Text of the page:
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Why Is My Computer So Slow? Tips for Fixing the Problem

written by: N Nayab•edited by: Michele McDonough•updated: 10/26/2011

Is your computer suddenly running slower than usual? Here are a few possible causes – as well as tips for fixing them – that will help you maximize your computer’s performance, and get the longest possible lifespan from your PC.

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    Too Many Background Programs

    Why Is My Computer So Slow? There are a number of programs in your system tray that load every time Windows boots up. Such programs and applications hog memory. Some such programs are essential, others such as anti-virus software serve some valuable purpose and others only serve to launch a rarely used application such as RealPlayer or the scanner application fast.

    Most such programs are unnecessary for basic system operations, and chances are that you will never require the advanced functionality that such background operations provide. For those applications that you never use, but that are running in the background and possibly slowing down your computer, you can disable them to help improve your system’s performance.

    The solution: go to Start > Run > (type) msconfig and check off the icons for the unused programs. The exact path depends on your operating system. You may have to reboot before you notice any difference in your computer’s speed. Another option is to press Ctrl-Alt-Del when you don't have any foreground programs running. This provides a list of programs currently running. Scroll down and close down the ones not needed.

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    Not Enough Hard Drive Space or Memory

    Although this is unlikely unless your computer is very old, it is possible that your computer may not have enough hard disk space or RAM to keep your computer at top speed.

    Earlier operation systems such as Windows XP required at least 300-500MB of free space just to allow for basic disk activity, whereas Windows 7 requires a minimum of 16-20 GB of hard disk space just to run the OS. Needless to say, the more applications installed, the more space required. To free up additional space, you can delete any unused files, purge your temporary folders and uninstall any applications that you don’t need or use. If nothing works, it may be time to go in for a new hard disk drive.

    Memory, like hard drive space is subject to change as time goes on. While an old laptop running on Windows XP would probably require at least 512MB of RAM to run software efficiently, newer machines running on Windows 7 and Vista would require at least 2 GB RAM, and 64-bit version of the OS may require 4 GB of RAM to take advantage of the extra power. If you play games, watch live videos or use other rich multimedia content, you’ll likely need even more.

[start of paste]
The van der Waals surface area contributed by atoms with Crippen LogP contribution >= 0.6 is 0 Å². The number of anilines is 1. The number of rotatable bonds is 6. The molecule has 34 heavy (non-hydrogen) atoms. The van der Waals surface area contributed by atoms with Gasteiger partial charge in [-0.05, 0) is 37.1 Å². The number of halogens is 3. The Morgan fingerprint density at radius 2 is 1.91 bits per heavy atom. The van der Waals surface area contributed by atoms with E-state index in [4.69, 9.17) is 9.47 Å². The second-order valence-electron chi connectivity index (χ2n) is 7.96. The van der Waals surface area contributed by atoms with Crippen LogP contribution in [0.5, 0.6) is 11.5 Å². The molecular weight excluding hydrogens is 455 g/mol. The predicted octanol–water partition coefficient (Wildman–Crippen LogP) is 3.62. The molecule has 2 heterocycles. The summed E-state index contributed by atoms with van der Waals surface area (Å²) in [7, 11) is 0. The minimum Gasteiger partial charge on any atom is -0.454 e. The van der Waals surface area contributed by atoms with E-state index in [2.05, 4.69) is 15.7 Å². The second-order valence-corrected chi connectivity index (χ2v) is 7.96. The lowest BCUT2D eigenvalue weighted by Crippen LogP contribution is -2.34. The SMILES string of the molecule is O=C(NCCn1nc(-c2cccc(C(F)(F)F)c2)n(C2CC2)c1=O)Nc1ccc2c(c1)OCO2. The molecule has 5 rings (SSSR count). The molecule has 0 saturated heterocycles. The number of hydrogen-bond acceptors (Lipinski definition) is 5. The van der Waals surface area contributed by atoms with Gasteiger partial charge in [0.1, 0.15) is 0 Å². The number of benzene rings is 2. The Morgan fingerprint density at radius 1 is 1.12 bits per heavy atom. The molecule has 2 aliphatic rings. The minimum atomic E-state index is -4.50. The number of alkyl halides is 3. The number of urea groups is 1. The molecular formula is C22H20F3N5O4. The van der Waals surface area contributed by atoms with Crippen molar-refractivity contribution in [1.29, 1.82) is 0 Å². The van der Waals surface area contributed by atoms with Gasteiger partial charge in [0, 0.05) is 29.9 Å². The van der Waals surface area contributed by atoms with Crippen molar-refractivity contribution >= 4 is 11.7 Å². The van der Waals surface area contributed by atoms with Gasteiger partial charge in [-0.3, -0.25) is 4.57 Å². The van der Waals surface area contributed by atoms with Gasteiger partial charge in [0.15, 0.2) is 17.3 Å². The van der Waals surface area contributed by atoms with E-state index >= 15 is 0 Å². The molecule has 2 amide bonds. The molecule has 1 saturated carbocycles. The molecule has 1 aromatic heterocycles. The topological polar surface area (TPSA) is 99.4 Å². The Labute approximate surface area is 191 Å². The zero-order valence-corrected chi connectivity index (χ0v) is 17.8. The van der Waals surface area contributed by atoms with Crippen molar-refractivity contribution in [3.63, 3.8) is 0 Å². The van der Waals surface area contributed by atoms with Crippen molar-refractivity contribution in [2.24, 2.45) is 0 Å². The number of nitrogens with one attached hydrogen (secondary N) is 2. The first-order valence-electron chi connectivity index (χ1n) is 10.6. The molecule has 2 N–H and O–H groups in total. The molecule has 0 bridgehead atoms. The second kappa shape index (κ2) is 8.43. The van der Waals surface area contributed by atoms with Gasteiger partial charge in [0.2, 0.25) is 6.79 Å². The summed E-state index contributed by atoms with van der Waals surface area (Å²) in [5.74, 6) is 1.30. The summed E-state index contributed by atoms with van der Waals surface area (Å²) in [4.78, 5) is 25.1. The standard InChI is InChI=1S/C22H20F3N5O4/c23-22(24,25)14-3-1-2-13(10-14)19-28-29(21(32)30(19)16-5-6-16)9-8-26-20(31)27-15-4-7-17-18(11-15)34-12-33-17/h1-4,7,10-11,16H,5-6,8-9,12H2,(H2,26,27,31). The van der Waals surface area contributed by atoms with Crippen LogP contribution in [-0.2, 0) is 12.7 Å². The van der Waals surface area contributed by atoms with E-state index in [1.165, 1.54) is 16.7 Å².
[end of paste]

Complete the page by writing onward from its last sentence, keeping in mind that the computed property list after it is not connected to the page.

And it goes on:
Another related issue could be a fragmented hard drive. As files are created and deleted, their locations on your hard drive may be scattered in a way that doesn’t allow for fast access. You should regularly run some type of defragmenting software (either the one built-in with Windows, or a third-party application) to keep your hard drive at its best possible performance.

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    Device Driver Conflict

    All hardware requires drivers, in the form of software applications, to run. One reason the computer may become sluggish is the drivers becoming out-of-date. Check for updates to hardware drivers from the manufacturer's website to see if there are any updates that you need to install, and if so install them promptly.

    In addition, it’s possible that your computer could be using two different drivers for the same device. Such conlficts can slow down the computer, just as reporting to two bosses can confuse and slow down a worker. If you suspect multiple drivers for a single application, boot your computer up in Safe Mode, and run Device Manager to determine if there are any duplicate drivers that require removal.

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    Malware Infection

    Malware: Computer Running Slow The term malware is used to describe the entire sum of viruses, Trojans, adware, spyware, and other programs designed with malicious purposes. Malware that steals confidential information or damages the computer is only a small proportion of the total malware in circulation. Most malware remains invisible and works in the background, stealing system resources for the cyber criminal's nefarious ends, such as launching Denial-of-Service attacks on other computers, or sending spam. Naturally, such malware steals bandwidth and other valuable system resources, slowing down your computer speed.

    Since malware disguises itself as operating system files or some other regular process, it takes an expert to identify malware from the list of background programs running. A comprehensive anti-virus software application that automatically updates, as well as a firewall and some sort of spyware removal program is a must for almost all computer users. But such applications can, by themselves, slow down the computer. When selecting an anti-virus suite, pay due consideration to the extent of system resources the suite consumes. The lighter the suite, the better it is for speed.